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Spyros

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About Spyros

  • Rank
    Member

Profile Information

  • Location
    Melbourne Australia
  • Interests
    Woodworking / Photography

LW Info

  • Leatherwork Specialty
    Tools probably

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  1. It freaks me out when I see people sewing perfect straight lines on a machine without any sort of guide I know you get better with practice, and Brian has probably stitched a few thousand miles in his lifetime :D
  2. Apparently edge kote is just gesso+dye. You could make a 2 litre bucket for about $30
  3. For stamps and stuff I just bought the cheapest heat gun from the hardware store, $20 or so Just easy and fast... useful for activating glue as well.
  4. Very nice, that's the sort of bag I'd gladly buy (before I started making my own bags) Bridal straps does sound kinky :D
  5. Don't worry about it, it's just me being a contrarian as per normal.
  6. That's pretty much all I do with woodworking thess days, workshop cabinets, stitching ponies and jigs for leatherworking :D
  7. woodworking is strangely popular, for a hobby where you spend a tonne of money for the privilege of pushing sticks with your bare hands against scary spinning blades while filling your lungs with sawdust and spending your weekends researching sharpening methods for your endless list of planes & chisels, dust collection solutions, noise insulation for your garage so your neighbour stops complaining about your air compressor, and memorising safety lists for working on the table saw for years and ending up with all 10 fingers. And then eventually you make a beautiful timber box that people receive with great excitement, then they open it to see what is inside, it's empty, and they look at you surprised and you're like "ah, no, the gift is the actual box" ....."oh" LOL But, I've never met anybody who didn't want another leather bag
  8. Life's too short for crap leather
  9. I dunno, it depends what you're making really... Personally I find it a bad idea to try and cut costs, or use cheaper leather or even buy leather at sales. Because if you look at the cost of a bag for example, even if you use bridle leather, riri zippers, ritza thread, solid brass hardware and saphir cream, the total cost of materials is still small, almost negligible, compared to the main cost which is your specialised labour with your specialised tools. People here are skilled, and that comes with a cost. Ring a tiler or a carpenter or (God help us) plumber, and ask him to come to your house and make repairs 9-5 for 3 days straight, can you imagine what he'd charge you? A lot. And that's the cost of your labour for making a bag, no reason why it would it be any different. There are people out there who charge more than $2k USD for a normal, basic, but well made messenger bag, made from good materials. That is actually a fair price for a large, quality item hand made by a skilled person in a western country. If they skimped on materials it would make for an average to crappy bag, they'd have to drop their price by half or more, and for what? to save $100? It doesn't make any sense. I do suspect that a lot of leatherworkers severely undervalue themselves and the value of their labour. Leatherworking as a hobby.... Can it get expensive? Sure, it can. Get good at it, then get even better, then make something you'd really be proud to sell, and sell it. Do that once or twice a month and it should cover most if not all your costs. And use exactly the materials that you feel are appropriate for the look and feel and functionality of the thing you're making, not cheaper. I think that's a better philosophy than letting the price of materials determine the quality and/or aesthetic of what you're making. Or wasting time and energy trying to make use of scraps and offcuts that was never part of your plan. Now if you can find exactly the material you want at a lower price, sure, get it. But don't let whatever you're finding cheap determine what it is you're making, make the thing you want the way you want it. That's my 2c anyway, YMMV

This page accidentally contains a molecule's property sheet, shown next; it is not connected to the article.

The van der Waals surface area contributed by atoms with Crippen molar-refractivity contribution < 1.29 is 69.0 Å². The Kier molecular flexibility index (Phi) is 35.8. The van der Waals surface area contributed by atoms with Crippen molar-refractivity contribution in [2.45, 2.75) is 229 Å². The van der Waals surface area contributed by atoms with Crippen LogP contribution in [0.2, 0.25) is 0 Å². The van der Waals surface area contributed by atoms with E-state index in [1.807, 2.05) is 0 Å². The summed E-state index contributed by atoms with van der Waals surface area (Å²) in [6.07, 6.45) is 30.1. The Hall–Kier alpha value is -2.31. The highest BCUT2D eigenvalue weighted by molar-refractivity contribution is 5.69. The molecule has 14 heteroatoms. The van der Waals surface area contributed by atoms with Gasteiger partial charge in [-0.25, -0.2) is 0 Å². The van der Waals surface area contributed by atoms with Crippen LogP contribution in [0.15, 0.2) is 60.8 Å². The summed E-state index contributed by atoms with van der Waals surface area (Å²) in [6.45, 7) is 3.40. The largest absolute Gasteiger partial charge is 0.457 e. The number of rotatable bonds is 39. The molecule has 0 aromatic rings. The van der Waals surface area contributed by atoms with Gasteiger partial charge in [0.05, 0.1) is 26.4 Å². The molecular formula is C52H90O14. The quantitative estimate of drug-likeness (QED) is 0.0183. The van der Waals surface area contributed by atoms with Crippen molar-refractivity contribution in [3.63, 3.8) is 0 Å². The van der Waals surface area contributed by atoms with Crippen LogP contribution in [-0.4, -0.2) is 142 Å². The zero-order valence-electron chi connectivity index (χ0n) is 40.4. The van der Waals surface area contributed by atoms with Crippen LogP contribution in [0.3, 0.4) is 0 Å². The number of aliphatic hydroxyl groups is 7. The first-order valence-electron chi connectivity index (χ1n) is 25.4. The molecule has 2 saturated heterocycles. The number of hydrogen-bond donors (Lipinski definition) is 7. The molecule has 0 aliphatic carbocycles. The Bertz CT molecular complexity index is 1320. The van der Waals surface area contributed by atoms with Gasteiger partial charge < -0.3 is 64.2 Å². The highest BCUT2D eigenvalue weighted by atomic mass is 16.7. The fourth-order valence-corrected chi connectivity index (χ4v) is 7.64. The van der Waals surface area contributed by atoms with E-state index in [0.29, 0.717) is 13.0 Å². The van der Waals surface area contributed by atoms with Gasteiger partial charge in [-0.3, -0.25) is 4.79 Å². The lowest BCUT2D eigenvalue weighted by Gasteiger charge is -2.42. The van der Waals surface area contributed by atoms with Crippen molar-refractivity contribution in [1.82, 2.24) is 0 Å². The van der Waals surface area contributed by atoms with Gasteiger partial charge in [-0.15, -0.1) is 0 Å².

10. it's more like stropping and polishing in leatherworking... leather is soft, you don't need actual sharpening very often like you would with woodworking chisels. But when you do get to sharpening you'll probably find it's not one skill as such, more a collection of jigs and stones and sandpaper grits. And videos That's why I'm always very hesitant to add new tools, especially weird shaped ones.
  11. All those old tools look pretty cool and I get it, on the other hand I bought a cheap 6" splitter from ebay and that's also great, so... It's just a blade and a roller, there's not much to it. I find the main thing with all cutters is your sharpening skill. How do you guys sharpen a 6" blade? mine has a secondary bevel which makes it hard.
  12. For thin leather you can try a spark plug :D
  13. You can burnish with pretty much anything, a plastic lighter, a pen, anything with a hard and slick surface. All those timber/bone/bullhorn burnishers are just one more of those "for leatherworking" specialist items that don't really have a practical reason of existence. Other than workshop aesthetics maybe
  14. Love the baseball stitch! Personally I'm not a fan of making the wheel too fat, it just doesnt feel right in my hands, but great execution anyway
  15. Someone here misspelled it "Tokolove" and that's what I've been calling it since :D
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